Barbarous Tongues: Middle English and Beyond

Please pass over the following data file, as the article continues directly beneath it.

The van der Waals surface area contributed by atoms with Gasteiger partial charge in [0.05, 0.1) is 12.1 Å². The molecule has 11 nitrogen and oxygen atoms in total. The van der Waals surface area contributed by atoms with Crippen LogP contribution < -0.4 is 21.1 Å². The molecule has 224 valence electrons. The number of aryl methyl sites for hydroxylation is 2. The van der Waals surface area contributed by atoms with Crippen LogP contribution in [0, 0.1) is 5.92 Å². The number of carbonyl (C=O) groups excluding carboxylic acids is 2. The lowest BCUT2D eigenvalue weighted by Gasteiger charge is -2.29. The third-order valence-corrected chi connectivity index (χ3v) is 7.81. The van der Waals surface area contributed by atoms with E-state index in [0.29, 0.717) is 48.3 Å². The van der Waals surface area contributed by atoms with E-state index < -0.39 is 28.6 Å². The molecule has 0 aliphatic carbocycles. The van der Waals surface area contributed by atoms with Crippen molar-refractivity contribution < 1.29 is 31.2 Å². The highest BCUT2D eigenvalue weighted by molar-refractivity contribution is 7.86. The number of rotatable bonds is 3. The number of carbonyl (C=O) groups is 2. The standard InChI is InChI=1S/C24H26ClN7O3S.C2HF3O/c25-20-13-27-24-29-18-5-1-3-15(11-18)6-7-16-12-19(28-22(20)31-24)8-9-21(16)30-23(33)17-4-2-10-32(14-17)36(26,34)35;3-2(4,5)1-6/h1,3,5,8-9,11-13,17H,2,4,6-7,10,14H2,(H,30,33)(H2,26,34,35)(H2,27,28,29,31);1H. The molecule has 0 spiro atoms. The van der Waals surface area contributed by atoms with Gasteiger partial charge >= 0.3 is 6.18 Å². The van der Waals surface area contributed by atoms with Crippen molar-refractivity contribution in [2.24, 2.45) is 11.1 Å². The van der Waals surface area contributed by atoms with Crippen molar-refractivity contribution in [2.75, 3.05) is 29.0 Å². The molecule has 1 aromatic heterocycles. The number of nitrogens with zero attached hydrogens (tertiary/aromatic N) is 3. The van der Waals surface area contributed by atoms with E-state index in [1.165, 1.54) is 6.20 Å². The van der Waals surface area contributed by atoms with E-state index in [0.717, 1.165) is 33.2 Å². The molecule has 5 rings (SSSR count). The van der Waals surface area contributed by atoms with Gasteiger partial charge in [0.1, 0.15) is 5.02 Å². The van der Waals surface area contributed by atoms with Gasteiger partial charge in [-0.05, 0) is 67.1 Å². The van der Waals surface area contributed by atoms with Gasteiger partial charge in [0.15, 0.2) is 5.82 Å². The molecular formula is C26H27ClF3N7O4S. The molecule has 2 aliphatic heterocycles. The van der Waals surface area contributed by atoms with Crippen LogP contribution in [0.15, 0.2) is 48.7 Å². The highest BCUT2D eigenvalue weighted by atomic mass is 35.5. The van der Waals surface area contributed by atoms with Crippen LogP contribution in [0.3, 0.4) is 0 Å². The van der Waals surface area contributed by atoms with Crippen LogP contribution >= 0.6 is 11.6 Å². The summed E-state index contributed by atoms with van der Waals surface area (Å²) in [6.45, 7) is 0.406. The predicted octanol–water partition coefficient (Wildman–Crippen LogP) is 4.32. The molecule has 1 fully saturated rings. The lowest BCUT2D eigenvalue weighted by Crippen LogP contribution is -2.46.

Middle English language and literature’s status is a perennial matter of debate, whose immediate political subtexts include race, class, gender, and nation. Middle English texts themselves categorize barbarous tongues, mother tongues, lay and learned languages. How do medieval linguistic taxonomies politicize identity and territory, medieval or postmedieval? Can we locate concepts like the vulgar tongue and vernacular eloquence in our current critical lexicon? What is at stake in contemporary deployments of categories like classical, vernacular, or sacred language and world, national, provincial, or cosmopolitan language? How do these and other linguistic terms participate in the broader cultural politics of labels like barbarism and civilization? Our linguistic categories politicize space, time, and language-users, rooting some firmly within particular territories while propelling others far beyond home. How might closer attention to conversations about linguistic or cultural creolization benefit Middle English studies? Please send 250-word abstracts for roundtable presentations to Susan Nakley (email@example.com) by March 3, 2019.